The Skunk Train

 

DSC03337Outside of the coastal town of Fort Bragg, California, train tracks head through the redwood forest (but new growth redwoods, not as magnificent as the trees in other areas), along Pudding Creek and then along the banks of the the Noyo River into the town of Willits, forty miles away.

The track, part of the California Western Railroad,  was originally laid in 1885 to carry redwood logs to and from the lumber camps. The approximate halfway mark is a stop called Northspur.

Originally the trains were powered by steam but were then replaced by gas-power. People said you could smell them before you saw them, so the name “Skunk Train” became popular.

Now the Skunk Train mostly carries tourists, although some of the people who live in isolated houses on isolated land along the isolated route, still depend on the train to bring needed supplies. I think (not positive) the conductor also said that some of the kids from the few camps along the route get to ride to camp on the train. (Again, not sure, but that’s what I understood.)

Because of the season – the train (on the day we rode) only ran from Fort Bragg to Northspur where we had lunch and then returned to Fort Bragg. We went through a deep and VERY DARK tunnel (which collapsed last year and almost closed down the railroad. Enough donations were given to fix it and last August, the train again began to run). The tunnel was dug by hand back in the day.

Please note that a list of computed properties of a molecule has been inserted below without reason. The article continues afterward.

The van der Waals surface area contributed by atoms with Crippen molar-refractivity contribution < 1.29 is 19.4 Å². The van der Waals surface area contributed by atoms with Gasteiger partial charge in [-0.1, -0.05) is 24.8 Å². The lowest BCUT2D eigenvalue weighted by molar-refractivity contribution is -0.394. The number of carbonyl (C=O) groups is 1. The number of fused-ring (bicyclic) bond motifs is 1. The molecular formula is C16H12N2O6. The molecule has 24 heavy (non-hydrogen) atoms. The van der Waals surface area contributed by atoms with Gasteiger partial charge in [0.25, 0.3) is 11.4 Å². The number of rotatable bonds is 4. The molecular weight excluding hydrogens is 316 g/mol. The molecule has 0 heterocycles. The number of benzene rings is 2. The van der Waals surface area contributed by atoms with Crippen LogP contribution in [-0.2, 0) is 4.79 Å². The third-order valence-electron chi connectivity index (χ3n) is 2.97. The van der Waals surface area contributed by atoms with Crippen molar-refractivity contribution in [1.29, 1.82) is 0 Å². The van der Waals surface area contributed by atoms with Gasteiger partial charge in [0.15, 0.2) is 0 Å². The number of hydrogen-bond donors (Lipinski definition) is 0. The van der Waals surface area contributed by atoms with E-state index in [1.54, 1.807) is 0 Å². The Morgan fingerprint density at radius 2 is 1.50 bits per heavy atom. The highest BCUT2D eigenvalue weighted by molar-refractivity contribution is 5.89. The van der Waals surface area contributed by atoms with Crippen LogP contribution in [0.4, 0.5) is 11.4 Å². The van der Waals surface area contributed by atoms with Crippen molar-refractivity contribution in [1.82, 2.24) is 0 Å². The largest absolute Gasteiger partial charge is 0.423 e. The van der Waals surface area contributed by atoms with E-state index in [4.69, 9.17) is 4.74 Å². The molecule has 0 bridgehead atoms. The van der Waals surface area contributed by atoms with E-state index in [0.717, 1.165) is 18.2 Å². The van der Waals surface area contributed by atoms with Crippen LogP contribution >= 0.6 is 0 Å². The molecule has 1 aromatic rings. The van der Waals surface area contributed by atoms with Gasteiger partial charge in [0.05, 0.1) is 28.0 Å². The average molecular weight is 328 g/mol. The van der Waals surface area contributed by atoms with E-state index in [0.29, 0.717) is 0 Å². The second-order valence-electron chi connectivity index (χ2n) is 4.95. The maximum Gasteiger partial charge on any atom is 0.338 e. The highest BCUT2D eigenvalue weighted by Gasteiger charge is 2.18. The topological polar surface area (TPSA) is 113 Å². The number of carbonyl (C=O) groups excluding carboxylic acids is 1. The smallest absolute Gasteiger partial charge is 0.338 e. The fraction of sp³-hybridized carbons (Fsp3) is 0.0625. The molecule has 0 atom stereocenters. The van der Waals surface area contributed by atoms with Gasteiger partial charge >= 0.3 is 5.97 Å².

From what I’ve read, the second half of the ride between Northspur and Willits might be the more exciting – the train travels up the mountain until it reaches a tunnel at the top. (The train actually travels 8.5 miles of switchbacks to go less than a straight-line mile.)  The first half (from Fort Bragg to Northspur) was pretty, but to be honest, not spectacular.   Don’t get me wrong. I truly enjoyed it and would do it again, but it did not have spectacular scenery such as, for instance, the Georgetown Loop Train out in Colorado.

But I’m thinkin’ that second half might have had some spectacularity to it.

The ride did a lot to simply help me relax, however, after going nonstop the past couple months.  I needed that and that made it all worthwhile. We passed some interesting mining camp remains, had good narration by the conductor and were serenaded by a young man who specialized in train songs. (I’ll see if I can post a video.)

After about an hour and a half or so we arrived in Northspur and had a 45 minute break. You could purchase hotdogs, brats and hamburgers and fortunately, hot chocolate, since it was a just a little cold. The food was grilled right there in front of a miniature train set.  The place smelled like camp … which is a good thing. Picnic tables were set up – but it was damp and cold so we didn’t sit very long.

Then we got back on the train and returned to Fort Bragg.

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